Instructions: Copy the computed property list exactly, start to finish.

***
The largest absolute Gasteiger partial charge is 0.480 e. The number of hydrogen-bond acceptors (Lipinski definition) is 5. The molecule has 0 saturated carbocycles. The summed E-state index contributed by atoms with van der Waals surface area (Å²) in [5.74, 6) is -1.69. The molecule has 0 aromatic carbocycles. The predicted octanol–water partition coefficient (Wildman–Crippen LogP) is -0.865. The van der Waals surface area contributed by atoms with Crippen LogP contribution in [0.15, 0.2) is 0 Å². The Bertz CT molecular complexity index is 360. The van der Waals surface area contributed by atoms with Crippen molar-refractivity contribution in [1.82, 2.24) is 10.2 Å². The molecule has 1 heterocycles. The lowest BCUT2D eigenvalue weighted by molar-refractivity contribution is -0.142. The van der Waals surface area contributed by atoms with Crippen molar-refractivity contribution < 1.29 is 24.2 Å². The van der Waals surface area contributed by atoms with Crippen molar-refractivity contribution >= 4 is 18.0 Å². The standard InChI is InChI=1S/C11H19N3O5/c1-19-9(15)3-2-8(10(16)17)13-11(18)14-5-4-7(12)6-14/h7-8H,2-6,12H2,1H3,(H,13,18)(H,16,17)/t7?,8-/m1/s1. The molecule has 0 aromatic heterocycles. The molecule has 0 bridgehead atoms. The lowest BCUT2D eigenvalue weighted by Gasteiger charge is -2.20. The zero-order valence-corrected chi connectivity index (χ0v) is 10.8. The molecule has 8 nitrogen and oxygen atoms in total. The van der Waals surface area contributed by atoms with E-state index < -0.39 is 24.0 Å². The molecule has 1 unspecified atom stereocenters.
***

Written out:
The largest absolute Gasteiger partial charge is 0.480 e. The number of hydrogen-bond acceptors (Lipinski definition) is 5. The molecule has 0 saturated carbocycles. The summed E-state index contributed by atoms with van der Waals surface area (Å²) in [5.74, 6) is -1.69. The molecule has 0 aromatic carbocycles. The predicted octanol–water partition coefficient (Wildman–Crippen LogP) is -0.865. The van der Waals surface area contributed by atoms with Crippen LogP contribution in [0.15, 0.2) is 0 Å². The Bertz CT molecular complexity index is 360. The van der Waals surface area contributed by atoms with Crippen molar-refractivity contribution in [1.82, 2.24) is 10.2 Å². The molecule has 1 heterocycles. The lowest BCUT2D eigenvalue weighted by molar-refractivity contribution is -0.142. The van der Waals surface area contributed by atoms with Crippen molar-refractivity contribution < 1.29 is 24.2 Å². The van der Waals surface area contributed by atoms with Crippen molar-refractivity contribution >= 4 is 18.0 Å². The standard InChI is InChI=1S/C11H19N3O5/c1-19-9(15)3-2-8(10(16)17)13-11(18)14-5-4-7(12)6-14/h7-8H,2-6,12H2,1H3,(H,13,18)(H,16,17)/t7?,8-/m1/s1. The molecule has 0 aromatic heterocycles. The molecule has 0 bridgehead atoms. The lowest BCUT2D eigenvalue weighted by Gasteiger charge is -2.20. The zero-order valence-corrected chi connectivity index (χ0v) is 10.8. The molecule has 8 nitrogen and oxygen atoms in total. The van der Waals surface area contributed by atoms with E-state index < -0.39 is 24.0 Å². The molecule has 1 unspecified atom stereocenters.